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“Be Interested, not Interesting”: How to Decrease Teacher Talking Time

“Be Interested, not Interesting”: How to Decrease Teacher Talking Time | ITTT | TEFL Blog

Let’s remember the latest class you’ve had. What were you doing? Were you explaining a new rule? Were you answering your students’ questions? Were you telling a story from your life? Weren’t you talking too much? Let’s discuss how to decrease teacher speaking time (TST) and increase student speaking time (SST).

This post was written by our TEFL certification graduate DALER R. Please note that this blog post might not necessarily represent the beliefs or opinions of ITTT.

Communicative approach

According to the communicative approach, TST shouldn’t be greater than SST, moreover, it must be much less than the last one. Why? There are several reasons. First of all, we have to mention that the more a teacher talks the less time for speaking and improving their skills students have. The second reason is that when the teacher explains something for a too long time, students start “switching off”, falling asleep and they just can’t catch all the information which is given and it leads to making the lesson inefficient. One more reason is the confusion of students with long and complicated explanations. Sometimes teachers give too long ones and students can get confused with them which will encourage the teacher to explain further and it can increase TST and makes it impossible for pupils to find out the rule or meaning of the word by themselves. Let’s discuss what we should do to decrease teacher speaking time as much as possible.

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The first thing I would like to talk about is structuring your work at the lesson.

If to do it correctly and wisely you can allow your students to guess which rule or word you are talking about. In this way, you can decrease your explanations and talking time significantly. Also, you could try to separate some complicated structures onto several fewer ones and instead of explaining them a few times it would be better to ask pupils “concept checking questions”. For example, while explaining the difference between Past Simple and Present Perfect using sentence “ I have already read three books”, you can ask some questions, such as:

Do you know when I read those books? (No) Are we interested in the exact time? (No) If students answer all the checking questions correctly, the teacher will understand that he doesn’t need to explain anymore. Also, don’t try to give more information than it’s necessary not to confuse your students.

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Another thing I’d like to discuss is silence or pauses at the lesson.

The teacher mustn’t fill in all the moments of silence at the lesson and try to finish all the sentences instead of his students. Don’t be afraid of silence. Neither you nor the students should talk all the time during the lesson. The teacher should give his students time to think about their thoughts or reformulate sentences using some easier words. He has to help pupils only in case they ask about it, otherwise, it will make them unconfident or irritated. Teachers shouldn’t think that pauses are just wasting class time because they are a great opportunity for students to make their answers more accurate and remember some necessary words from an active vocabulary.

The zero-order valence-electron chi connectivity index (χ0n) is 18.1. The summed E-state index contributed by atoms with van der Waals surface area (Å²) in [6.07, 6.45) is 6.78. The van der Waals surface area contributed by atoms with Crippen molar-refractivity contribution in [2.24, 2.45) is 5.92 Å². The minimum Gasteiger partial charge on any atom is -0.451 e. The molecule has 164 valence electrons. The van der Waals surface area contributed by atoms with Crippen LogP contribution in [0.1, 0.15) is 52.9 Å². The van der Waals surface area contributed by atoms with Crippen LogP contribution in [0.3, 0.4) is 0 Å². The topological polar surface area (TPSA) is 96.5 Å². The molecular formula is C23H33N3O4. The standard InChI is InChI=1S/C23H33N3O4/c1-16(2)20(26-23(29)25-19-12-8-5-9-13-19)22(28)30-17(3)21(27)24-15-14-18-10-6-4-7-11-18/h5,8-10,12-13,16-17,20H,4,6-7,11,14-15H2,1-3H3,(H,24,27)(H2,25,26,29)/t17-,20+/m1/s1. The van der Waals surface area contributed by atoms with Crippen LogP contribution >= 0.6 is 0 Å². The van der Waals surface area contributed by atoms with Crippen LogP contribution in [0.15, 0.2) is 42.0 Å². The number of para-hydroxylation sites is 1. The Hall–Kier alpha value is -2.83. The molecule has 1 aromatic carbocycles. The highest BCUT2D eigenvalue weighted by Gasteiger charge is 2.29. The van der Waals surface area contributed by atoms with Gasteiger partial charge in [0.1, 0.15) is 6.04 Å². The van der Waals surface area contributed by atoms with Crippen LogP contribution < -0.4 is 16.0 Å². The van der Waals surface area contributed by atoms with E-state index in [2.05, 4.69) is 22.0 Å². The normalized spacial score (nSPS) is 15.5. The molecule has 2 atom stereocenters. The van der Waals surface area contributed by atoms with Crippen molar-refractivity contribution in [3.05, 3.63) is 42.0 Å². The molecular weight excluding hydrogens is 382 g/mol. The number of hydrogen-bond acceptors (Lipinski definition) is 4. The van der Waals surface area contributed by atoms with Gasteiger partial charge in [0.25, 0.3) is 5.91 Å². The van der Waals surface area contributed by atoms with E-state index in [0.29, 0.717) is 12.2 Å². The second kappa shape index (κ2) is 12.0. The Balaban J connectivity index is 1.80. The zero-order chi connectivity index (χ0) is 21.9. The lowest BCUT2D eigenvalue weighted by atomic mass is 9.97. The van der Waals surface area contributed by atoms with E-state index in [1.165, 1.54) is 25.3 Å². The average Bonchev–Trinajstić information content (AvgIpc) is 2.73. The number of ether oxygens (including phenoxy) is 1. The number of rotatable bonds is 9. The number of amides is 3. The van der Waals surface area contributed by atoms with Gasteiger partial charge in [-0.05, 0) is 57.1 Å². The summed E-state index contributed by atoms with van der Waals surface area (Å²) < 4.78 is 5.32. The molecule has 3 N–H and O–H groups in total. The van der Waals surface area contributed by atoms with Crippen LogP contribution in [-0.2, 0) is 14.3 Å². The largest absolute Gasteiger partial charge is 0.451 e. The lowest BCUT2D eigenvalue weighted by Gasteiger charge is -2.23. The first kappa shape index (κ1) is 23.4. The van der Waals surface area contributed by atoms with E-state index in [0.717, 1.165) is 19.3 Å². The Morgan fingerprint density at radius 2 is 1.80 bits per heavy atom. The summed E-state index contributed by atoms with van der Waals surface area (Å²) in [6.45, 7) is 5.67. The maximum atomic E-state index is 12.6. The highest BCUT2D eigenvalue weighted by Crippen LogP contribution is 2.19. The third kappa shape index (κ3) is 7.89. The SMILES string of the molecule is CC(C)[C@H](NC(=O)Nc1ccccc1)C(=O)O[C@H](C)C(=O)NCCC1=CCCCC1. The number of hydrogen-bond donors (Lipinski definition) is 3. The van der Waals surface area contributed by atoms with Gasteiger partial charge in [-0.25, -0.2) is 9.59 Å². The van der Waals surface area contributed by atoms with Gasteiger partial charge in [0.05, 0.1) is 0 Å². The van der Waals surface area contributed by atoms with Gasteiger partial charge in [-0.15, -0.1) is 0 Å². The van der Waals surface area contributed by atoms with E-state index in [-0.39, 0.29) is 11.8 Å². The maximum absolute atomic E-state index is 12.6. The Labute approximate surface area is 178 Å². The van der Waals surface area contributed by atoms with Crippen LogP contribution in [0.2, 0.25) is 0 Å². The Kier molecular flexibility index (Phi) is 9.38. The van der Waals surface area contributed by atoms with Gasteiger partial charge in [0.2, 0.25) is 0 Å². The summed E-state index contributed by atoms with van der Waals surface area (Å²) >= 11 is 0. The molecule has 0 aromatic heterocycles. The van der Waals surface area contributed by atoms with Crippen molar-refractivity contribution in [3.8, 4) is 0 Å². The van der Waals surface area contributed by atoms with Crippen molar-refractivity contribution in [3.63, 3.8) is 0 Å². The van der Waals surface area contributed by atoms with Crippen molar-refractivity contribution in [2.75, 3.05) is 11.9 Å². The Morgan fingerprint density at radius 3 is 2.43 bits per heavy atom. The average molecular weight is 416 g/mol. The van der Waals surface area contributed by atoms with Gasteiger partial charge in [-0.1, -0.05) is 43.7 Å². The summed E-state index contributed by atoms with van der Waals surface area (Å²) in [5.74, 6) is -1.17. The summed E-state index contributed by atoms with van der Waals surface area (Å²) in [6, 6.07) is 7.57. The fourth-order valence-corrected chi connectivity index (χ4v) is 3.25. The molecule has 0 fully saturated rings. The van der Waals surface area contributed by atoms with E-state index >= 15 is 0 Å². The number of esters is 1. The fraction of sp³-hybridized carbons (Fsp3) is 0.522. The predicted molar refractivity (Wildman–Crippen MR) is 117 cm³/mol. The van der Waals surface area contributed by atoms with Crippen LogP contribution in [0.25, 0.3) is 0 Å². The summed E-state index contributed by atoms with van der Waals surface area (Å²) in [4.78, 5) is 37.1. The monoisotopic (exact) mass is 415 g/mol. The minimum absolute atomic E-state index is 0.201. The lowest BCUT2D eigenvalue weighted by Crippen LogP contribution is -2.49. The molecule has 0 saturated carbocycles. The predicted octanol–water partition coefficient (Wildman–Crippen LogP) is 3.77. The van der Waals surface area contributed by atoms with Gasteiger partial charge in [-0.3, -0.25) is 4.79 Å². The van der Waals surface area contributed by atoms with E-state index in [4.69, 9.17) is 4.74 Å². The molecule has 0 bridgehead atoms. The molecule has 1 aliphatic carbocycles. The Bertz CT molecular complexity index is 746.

The last but not the least thing I want to mention it’s self-answering and the situation when the teacher starts speculating instead of his students.

Let’s imagine the situation when the teacher needs to introduce to topic of the lesson, so he asks students to describe the picture at the beginning of the unit and there is such dialogue: Teacher: Well, we are going to start a new topic called “Solutions”. Look at the picture and try to guess what the unit is going to be about. Students: … Teacher (a few seconds later): So we can see several different inventions and it means that we are going to talk about some outstanding things which have helped to solve some problems, right? Students: Erm… Teacher: We can see a light bulb and a car, so it means that…

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Here we can see that the teacher doesn't even try to listen to students; he just does all work instead of them. It’s unacceptable during the lesson and I dare repeat that the teacher must give his students some time to think about their answers. The point of the task is not just answering correctly but to speculate in English and the teacher should remember that it’s not he who has to speculate but his students. The best solution here could be pair work or work in groups to let pupils to discuss together and to think about the question. If groups are weak teachers can lead them to the correct answer to let them guess the answer and feel more confident.

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To conclude I’d like to say that a good teacher is a lazy teacher because he knows how to delegate questions, how to elicit all the necessary information from the students and at the same time to make his students speak as much as it’s possible during the lesson. Also, it’s to remember that the teacher shouldn’t be silent all the time but he must keep the balance between TST and SST to make his lessons efficient and encourage students to use and learn the language more.

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